The dangers of extremism: a reflection on recent events in Israel
I trust that all of us, despite differences in our religious and political perspectives, have been dismayed by recent events in Beit Shemesh, an Israeli city between Jerusalem and Tel Aviv whose population spans the religious spectrum, from secular to chareidi. In recent years, as the chareidi enclaves in Jerusalem and Bnai Brak have become increasingly overcrowded, a growing number of chareidim have moved into Beit Shemesh, generally residing in all-chareidi enclaves within the city.
In case you missed the recent news reports, the current controversy began when a group of chareidim who call themselves the Sicarii (a name taken from a group of first century zealots whose unabashed fanaticism helped bring about the destruction of the Second Temple) began harassing students and parents as they walked to a religious (but not chareidi) girls' elementary school that borders a chareidi neighborhood. Although the students were dressed modestly by Western standards (long skirts and long sleeves), they apparently fell short of the increasingly stringent modesty standards demanded by some of the more extreme chareidi subgroups in the area. (Foreign media tend to treat chareidim as if they were all identical, but in fact there are wide differences among them.) A news story by an independent Israeli television station featured an eight-year-old girl who had been cursed and spit at by chareidi men and was so traumatized that she was afraid to walk to school, even accompanied by her mother.
Not surprisingly, that story provoked widespread outrage in Israel, resulting in government pledges to take strong action against chareidi harassment and culminating in a Beit Shemesh rally against religious coercion, which attracted secular and religious Israelis from all over the country, even including some chareidim.. When the police tried to protect students and parents entering the school from harassment and removed signs that some chareidim had put up demanding modest dress for women on the public streets around the school, some of the chareidim responded by throwing stones at the police and calling them Nazis, an epithet that not surprisingly provoked further outrage. (The "Nazi" label in this context is self-disproving. If the chareidim really thought that the police were behaving like Nazis, they would never have dared to confront them as they did.)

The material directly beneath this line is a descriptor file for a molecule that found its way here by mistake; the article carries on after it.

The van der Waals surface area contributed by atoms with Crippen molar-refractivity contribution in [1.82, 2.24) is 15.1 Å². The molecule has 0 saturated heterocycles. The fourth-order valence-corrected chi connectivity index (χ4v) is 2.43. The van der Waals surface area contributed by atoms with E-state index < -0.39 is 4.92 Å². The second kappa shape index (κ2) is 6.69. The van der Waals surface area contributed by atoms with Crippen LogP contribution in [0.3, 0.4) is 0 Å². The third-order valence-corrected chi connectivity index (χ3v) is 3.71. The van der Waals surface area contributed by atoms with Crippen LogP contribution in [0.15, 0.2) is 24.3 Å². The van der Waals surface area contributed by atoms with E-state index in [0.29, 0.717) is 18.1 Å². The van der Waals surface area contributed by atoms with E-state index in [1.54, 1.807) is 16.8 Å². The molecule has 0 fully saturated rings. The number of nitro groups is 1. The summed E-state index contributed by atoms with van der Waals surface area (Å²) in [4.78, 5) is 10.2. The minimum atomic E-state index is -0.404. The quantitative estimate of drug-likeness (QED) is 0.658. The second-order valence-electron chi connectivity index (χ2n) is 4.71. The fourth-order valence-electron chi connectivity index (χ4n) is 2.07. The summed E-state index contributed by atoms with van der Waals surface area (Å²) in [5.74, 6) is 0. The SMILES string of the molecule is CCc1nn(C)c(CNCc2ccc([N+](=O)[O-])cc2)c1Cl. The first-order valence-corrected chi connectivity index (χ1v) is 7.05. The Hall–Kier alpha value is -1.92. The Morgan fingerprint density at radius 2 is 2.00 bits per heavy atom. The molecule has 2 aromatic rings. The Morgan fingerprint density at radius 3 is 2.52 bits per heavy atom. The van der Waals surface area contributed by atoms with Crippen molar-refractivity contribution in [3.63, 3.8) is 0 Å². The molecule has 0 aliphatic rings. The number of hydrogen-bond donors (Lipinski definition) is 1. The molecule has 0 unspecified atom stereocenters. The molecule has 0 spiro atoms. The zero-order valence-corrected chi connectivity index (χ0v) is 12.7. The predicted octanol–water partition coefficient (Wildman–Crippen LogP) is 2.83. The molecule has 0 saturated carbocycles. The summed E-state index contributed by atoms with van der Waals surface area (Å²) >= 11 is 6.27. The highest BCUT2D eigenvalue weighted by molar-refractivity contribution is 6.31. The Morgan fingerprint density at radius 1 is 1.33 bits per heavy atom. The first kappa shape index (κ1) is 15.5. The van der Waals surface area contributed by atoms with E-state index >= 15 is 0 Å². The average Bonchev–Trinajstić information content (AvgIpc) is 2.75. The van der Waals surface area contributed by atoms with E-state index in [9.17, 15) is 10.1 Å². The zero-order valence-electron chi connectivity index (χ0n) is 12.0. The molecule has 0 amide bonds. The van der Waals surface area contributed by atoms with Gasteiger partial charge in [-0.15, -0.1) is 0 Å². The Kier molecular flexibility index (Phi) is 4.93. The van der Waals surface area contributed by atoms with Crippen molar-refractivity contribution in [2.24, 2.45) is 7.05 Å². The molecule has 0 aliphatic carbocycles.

The unrest in Beit Shemesh comes on the heels of an unrelated series of incidents perpetrated by a group of militant, predominantly religious Israeli settlers in the West Bank who have engaged in a series of reprisals that go under the name "price tag". Those operations have the dual purpose of retaliating for indiscriminate violence against Jewish civilians living in the West Bank by perpetrating indiscriminate violence directed against Arab civilians living nearby and distracting the Israel Defense Forces from dismantling illegal settlement outposts. Needless to say, the IDF, which is responsible for maintaining order in the West Bank, has sought to stop these "price tag" militants, resulting in clashes between the militants and IDF soldiers. The simmering conflict reached a climax of sorts a few weeks ago when a group of the militants invaded and vandalized an IDF base, throwing rocks at the brigade commander, who fortunately was unhurt, though another officer was reportedly injured. That incident was unequivocally condemned by the mainstream settler leadership and provoked widespread outrage across the country, resulting in renewed government promises to crack down on future "price tag" activities. (According to a report in this morning's New York Times, which I saw after this post was almost complete, Israeli prosecutors have arrested and filed charges against five of the "price tag" militants.)
Both factually and ideologically, the activities of the Beit Shemesh chareidim and those of the "price tag" militants are unrelated. The chareidim of Beit Shemesh, who want to seal themselves off into enclaves where they are free to insist on their increasingly fanatical version of female modesty, have no affinity with the militant settlers of the West Bank, whose overarching goal is to hold Israeli foreign policy hostage to their militant outlook by making the prospect of evacuating settlers from any part of the West Bank as part of a future peace agreement all but unthinkable. Though the Western media sometimes obscure this distinction by using the term "right wing" to refer to both groups, in reality the chareidim of Beit Shemesh, who are at best ambivalent toward Zionism, and the militant religious Zionist settlers of the West Bank are wholly different religious and political phenomena.